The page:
Some economists believe banks should move borrowers into government-insured mortgages at lower rates. But many banks haven't been receptive, since they would then be forced to write off some of what the borrowers owe.
Some banks have begun to modify mortgages on their own, extending the length, or lowering the interest rate. But the banks won't reveal how many mortgages they've modified. Shiller said mortgage contracts should be more sophisticated to protect people from risk.
"We want a mortgage whose payment goes down in bad times and they go down automatically," Shiller said. "You don't have to go and fill out forms from a bank; you don't have to say anything. It's common sense, actually."
The Treasury Department has floated the idea of adopting a 4.5 percent mortgage rate for buyers. But a growing number of economists say it will take much more than that to reinvigorate the market.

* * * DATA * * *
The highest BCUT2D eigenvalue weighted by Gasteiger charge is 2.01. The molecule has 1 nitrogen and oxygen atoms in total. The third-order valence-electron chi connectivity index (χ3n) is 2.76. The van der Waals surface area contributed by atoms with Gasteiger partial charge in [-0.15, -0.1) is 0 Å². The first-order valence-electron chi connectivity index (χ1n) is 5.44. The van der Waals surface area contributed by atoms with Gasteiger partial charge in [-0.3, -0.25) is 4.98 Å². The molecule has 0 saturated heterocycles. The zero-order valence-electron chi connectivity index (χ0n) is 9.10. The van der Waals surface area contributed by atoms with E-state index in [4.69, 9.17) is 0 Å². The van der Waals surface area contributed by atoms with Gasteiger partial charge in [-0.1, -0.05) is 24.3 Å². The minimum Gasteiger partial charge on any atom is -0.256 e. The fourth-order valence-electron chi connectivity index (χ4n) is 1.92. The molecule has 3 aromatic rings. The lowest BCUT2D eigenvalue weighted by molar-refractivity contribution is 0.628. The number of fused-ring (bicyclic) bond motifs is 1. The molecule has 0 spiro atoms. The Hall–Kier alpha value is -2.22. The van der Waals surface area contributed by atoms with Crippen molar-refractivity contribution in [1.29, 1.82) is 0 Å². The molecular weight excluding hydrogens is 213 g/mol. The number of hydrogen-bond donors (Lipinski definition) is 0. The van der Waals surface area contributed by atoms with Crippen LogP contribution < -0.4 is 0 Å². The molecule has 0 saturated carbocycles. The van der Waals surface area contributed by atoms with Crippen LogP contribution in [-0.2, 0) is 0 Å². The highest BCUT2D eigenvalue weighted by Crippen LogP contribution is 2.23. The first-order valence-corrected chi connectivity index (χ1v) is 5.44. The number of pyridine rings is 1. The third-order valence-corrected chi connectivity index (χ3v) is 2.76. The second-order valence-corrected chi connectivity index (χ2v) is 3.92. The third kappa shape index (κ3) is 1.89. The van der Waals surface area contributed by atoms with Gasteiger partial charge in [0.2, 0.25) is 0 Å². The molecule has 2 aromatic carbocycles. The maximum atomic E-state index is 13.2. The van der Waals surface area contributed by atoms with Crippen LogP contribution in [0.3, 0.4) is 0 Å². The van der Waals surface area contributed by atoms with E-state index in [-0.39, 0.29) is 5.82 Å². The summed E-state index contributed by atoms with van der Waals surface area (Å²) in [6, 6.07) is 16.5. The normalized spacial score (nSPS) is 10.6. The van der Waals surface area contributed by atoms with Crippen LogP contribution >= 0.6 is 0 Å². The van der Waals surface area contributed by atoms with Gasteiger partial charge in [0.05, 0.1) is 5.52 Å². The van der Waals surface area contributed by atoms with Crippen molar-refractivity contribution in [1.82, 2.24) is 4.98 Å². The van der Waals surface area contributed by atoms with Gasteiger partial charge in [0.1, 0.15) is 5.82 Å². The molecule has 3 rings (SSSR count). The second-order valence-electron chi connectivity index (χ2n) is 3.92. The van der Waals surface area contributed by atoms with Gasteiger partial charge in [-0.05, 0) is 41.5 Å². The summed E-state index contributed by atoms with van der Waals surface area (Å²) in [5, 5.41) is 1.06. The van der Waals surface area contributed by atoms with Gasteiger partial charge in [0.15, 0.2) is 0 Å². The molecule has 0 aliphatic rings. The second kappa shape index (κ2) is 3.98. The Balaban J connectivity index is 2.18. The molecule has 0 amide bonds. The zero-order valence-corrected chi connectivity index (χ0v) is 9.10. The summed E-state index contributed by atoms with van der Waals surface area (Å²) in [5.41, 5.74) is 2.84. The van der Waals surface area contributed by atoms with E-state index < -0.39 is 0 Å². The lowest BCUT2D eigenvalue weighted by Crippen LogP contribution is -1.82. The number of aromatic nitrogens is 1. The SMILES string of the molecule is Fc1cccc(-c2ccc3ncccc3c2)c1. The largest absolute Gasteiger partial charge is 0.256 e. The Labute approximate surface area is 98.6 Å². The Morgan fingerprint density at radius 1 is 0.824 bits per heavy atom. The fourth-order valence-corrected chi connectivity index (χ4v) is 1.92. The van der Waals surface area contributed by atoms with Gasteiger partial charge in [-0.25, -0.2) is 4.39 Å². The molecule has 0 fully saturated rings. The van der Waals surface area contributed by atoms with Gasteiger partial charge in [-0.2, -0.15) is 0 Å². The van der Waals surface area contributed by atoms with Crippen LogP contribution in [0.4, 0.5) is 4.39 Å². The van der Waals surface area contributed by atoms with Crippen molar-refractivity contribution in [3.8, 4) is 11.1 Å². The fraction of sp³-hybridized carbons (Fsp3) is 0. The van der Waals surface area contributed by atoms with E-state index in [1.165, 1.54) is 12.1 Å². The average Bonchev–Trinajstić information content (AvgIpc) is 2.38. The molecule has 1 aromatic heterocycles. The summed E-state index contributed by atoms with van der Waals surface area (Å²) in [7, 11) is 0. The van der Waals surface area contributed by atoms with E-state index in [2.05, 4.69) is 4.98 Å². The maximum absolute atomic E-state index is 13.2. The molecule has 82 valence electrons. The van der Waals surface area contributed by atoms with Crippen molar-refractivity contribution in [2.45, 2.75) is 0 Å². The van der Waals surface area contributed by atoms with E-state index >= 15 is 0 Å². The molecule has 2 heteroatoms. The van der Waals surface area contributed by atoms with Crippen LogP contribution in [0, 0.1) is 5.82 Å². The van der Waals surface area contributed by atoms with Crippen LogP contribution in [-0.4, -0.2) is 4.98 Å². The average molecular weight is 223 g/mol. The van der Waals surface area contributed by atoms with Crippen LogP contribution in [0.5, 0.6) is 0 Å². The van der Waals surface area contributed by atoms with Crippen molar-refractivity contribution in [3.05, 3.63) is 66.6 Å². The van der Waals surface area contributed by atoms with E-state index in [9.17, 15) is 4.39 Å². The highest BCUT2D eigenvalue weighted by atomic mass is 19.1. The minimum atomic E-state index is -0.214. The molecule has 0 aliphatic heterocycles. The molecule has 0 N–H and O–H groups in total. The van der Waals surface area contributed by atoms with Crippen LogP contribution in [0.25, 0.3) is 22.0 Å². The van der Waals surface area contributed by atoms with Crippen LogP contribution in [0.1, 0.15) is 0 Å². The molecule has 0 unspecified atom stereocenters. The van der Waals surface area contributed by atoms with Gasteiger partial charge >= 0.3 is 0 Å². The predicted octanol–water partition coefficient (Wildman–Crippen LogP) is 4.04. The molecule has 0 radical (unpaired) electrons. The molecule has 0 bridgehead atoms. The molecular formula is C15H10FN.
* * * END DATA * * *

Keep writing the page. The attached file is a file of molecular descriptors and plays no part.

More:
Some suggest the Obama administration extend that 4.5 percent mortgage rate to homeowners on the brink and to the people who have been making their payments. In other words, everyone.
"You should extend the 4.5 percent mortgage rate to anyone in the U.S. who is current on the mortgage. These are heroes and heroines," said Jonathan Laing, senior editor for Barron's magazine. "They didn't game the system. I propose we buy the bad guys out, but let's reward the good people, too."
Laing argued that, even though lowering mortgage rates would cost $150 billion, that is far less than the hundreds of billions being spent in Washington and elsewhere to fix the economy. The Obama team is aware of the proposal and others like it, but has yet to offer details of its own.
But homeowners like the Hirschis are looking to Washington to act quickly, before their home -- their most valuable asset -- keeps depreciating in value.
"This was our first real home," Betty Hirschi said. "We still love our house. It's a beautiful home; we just wish it was worth what we paid for it."
Even homeowners who have done everything right are now paying a price.